Will: Earlier you mentioned that there was some listening on social media of employee sentiment. Could you talk a little bit about how that works? I mean, a lot of employees might have a Facebook or Twitter account, but you know, the company wouldn’t necessarily know who’s who. Did you either ask employees to submit, you know, “Here’s my Twitter and my Facebook and my Instagram and LinkedIn.” Well, they probably know LinkedIn, or did you kind of just use some AI to go find those things? I’m curious to hear about that employee listening thing and how that works.

Tanya: Well, we have a wonderful social media group, and a very supportive brand, and they’re in the brand and advertising function of marketing. Between that team and the customer experience team and the employee experience team, there’s a really strong partnership there between those teams. I think that’s something that’s unique, and that we were able to foster that relationship because the corporate culture team was formed, and someone really paying attention to that from an internal perspective. It’s pretty common to have it from an external, but to be able to combine that is pretty powerful.

So the social media group helped us with, there’s different things within LinkedIn. There’s Elevate and some other programs that you’re able to use within LinkedIn, and they did leverage those for creating brand ambassadors, and people that were either pushing out content around thought leadership and our values, and things that are supportive of our culture, but also capturing the chatter of our employees around those things, what’s important to them and so on.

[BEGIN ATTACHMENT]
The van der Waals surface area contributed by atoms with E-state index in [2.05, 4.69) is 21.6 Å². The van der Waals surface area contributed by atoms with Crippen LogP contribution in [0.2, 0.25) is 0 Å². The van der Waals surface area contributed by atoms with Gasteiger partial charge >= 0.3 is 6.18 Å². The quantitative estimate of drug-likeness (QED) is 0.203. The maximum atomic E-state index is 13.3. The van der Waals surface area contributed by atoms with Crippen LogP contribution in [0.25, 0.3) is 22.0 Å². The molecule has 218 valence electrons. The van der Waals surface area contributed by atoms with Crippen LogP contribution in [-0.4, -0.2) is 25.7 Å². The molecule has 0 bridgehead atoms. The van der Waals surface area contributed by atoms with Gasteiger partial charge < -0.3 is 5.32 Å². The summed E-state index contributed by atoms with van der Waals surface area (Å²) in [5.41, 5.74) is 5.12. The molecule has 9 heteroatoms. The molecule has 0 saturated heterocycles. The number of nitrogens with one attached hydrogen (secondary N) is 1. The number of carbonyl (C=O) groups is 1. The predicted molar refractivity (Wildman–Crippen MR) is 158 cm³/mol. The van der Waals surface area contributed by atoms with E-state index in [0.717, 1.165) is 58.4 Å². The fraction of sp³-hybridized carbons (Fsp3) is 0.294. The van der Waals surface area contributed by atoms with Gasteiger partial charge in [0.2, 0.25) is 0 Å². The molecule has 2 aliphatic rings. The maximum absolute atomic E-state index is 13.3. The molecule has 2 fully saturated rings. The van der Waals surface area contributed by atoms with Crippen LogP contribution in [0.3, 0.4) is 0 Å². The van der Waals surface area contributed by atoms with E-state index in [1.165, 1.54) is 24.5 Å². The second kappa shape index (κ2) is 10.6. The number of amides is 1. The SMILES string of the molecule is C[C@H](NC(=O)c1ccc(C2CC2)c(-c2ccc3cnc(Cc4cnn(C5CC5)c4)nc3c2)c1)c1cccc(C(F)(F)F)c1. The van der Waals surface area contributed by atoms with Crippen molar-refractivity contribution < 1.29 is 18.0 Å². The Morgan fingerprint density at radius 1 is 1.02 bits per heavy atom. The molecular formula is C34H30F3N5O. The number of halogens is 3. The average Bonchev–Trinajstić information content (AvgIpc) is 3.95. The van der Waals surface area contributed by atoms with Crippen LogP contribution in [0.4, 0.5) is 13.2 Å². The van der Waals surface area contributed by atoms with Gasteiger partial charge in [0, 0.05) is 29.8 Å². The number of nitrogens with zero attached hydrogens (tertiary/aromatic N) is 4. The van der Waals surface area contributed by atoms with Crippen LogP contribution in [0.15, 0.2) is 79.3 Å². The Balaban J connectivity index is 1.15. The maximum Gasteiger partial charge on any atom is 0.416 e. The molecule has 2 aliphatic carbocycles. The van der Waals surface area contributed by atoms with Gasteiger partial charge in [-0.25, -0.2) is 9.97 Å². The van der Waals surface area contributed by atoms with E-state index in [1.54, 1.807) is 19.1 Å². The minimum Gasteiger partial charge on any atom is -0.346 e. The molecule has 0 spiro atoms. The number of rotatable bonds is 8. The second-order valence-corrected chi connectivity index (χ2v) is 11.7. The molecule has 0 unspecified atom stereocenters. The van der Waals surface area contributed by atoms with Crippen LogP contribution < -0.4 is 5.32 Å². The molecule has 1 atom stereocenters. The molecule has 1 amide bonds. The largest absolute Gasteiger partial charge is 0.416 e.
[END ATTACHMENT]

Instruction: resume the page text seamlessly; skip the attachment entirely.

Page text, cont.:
Yeah, so our social media group tracks those things and there’s different places where employees could talk about their companies, and just as they capture that from a customer sentiment, they’re capturing it from an employee sentiment as well.

Will: Interesting. So was there an effort to say, “Let’s go figure out the Twitter account of every employee so that we can monitor the sentiment?”

Tanya: No.

Will: It wasn’t something like that.

Tanya: No, no.

Will: No.

Tanya: No, nothing like that.

Will: Oh, okay. It was more just like it may be monitoring Glassdoor or something and saying, “What are anonymous employees saying there, and are we capturing the sentiment?”

Tanya: Yes.

Will: It’s more of that. It’s not like-

Tanya: So it’s not individual. It’s more yes, general.

Will: Oh, I gotcha. All right. What is some of the other sites that would be monitored? Like Quora or maybe Glassdoors or are there other places that companies are typically monitoring?